Basic State Pension (max c.£122.30pw) Triple lock +2.5%
New State Pension (max c.£160pw) Triple lock +2.5%
Pension Credit (max c. £160pw) Earnings +2.4%
Graduated Pension cpi +1%
SERPS cpi +1%
S2P cpi +1%
Deferral increases on State Pension cpi +1%
Protected Payment for new State Pension cpi +1%
Full triple protection does not apply to all elements of the State Pension: The triple lock means the maximum Basic State Pension for older pensioners rises by 2.5% for a single person, from £119.30 a week in 2016/17, to £122.30 a week in April 2017. However other parts of the old State Pension (Graduated Pension, SERPS, S2P) only increase by cpi price inflation, which is 1%. In contrast, the new State Pension (replacing the old basic State Pension, Graduated Pension, SERPS and S2P) will rise by the full 2.5% of the triple lock, from a maximum of £155.65 a week, to £159.55 a week from April 2017. Clearly, the triple lock promise gives much better protection to the newest pensioners – many of whom will still be working and are not those who need most protection in future.
January 4, 2017 No Comments
23 December 2016
- Major pension scandal destroying people’s lives
- Family plumbing firms face financial ruin due to flawed pension laws but big firms walk away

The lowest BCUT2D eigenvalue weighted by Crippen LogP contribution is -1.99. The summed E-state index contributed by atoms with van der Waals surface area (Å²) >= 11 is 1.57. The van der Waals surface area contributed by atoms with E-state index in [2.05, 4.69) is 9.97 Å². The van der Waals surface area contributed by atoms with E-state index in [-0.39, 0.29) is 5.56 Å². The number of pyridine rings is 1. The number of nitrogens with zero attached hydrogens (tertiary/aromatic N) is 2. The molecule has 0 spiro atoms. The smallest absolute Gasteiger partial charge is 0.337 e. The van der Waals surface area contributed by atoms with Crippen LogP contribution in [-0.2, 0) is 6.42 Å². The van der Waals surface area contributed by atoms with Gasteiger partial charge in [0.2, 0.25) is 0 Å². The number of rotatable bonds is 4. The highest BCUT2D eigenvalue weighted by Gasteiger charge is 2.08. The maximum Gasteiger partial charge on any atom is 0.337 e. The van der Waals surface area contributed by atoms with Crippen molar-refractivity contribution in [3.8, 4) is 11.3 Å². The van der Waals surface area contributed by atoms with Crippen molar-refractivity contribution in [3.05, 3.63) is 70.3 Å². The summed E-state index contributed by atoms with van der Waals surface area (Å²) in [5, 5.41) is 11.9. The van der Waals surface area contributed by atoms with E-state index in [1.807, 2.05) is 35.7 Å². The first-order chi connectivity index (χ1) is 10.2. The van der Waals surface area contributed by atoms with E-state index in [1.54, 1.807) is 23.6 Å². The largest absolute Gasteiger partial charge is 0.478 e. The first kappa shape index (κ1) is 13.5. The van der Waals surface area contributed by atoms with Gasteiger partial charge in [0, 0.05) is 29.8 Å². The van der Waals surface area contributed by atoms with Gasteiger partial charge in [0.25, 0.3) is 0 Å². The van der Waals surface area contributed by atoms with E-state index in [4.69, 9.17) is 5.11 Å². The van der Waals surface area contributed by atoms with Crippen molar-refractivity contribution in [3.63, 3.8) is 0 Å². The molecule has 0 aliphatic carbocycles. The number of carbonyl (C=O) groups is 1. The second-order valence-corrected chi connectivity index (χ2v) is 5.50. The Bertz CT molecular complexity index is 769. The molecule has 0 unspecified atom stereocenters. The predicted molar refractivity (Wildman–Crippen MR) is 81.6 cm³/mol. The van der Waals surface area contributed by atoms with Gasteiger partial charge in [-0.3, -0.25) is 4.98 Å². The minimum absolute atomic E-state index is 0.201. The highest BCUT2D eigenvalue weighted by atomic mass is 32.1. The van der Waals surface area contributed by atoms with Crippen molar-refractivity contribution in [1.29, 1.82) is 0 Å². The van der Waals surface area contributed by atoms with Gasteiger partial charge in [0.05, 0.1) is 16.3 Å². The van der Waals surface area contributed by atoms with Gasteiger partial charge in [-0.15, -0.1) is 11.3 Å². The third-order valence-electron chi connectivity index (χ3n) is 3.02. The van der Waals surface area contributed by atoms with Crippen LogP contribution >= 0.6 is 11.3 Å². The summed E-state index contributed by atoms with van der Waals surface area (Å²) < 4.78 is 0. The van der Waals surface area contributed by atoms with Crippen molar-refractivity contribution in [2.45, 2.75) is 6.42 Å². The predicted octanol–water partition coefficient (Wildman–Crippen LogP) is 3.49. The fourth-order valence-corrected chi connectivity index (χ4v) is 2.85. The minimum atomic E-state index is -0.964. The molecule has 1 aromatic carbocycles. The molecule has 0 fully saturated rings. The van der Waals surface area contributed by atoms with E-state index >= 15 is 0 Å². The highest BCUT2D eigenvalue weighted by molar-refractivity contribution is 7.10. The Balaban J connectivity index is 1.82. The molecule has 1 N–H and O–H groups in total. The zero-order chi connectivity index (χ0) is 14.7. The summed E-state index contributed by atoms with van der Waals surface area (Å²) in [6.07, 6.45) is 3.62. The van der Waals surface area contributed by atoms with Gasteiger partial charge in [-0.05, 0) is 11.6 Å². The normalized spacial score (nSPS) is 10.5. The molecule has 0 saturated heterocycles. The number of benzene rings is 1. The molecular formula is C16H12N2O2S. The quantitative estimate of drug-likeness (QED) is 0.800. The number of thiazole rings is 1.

- Good employers, who’ve paid their contributions properly into an industry-wide plumbers pension scheme, face personal bankruptcy by pension rules
- The law forces them to pay for pensions of thousands of workers who never worked for them – 400 employers saddled with debts for 4000 others
- Some are on the brink of nervous breakdowns or worse after being let down by our system
As we approach Christmas, spare a thought for victims of flawed pensions laws. A pension scandal which has so far failed to gain much attention is ruining good people’s lives. It involves small plumbing firms who face personal bankruptcy because the law forces them to pay for pensions of people who never worked for them. Many are family-owned businesses with no limited liability protection and will lose their homes and everything they have. They are on the brink of nervous breakdown or worse.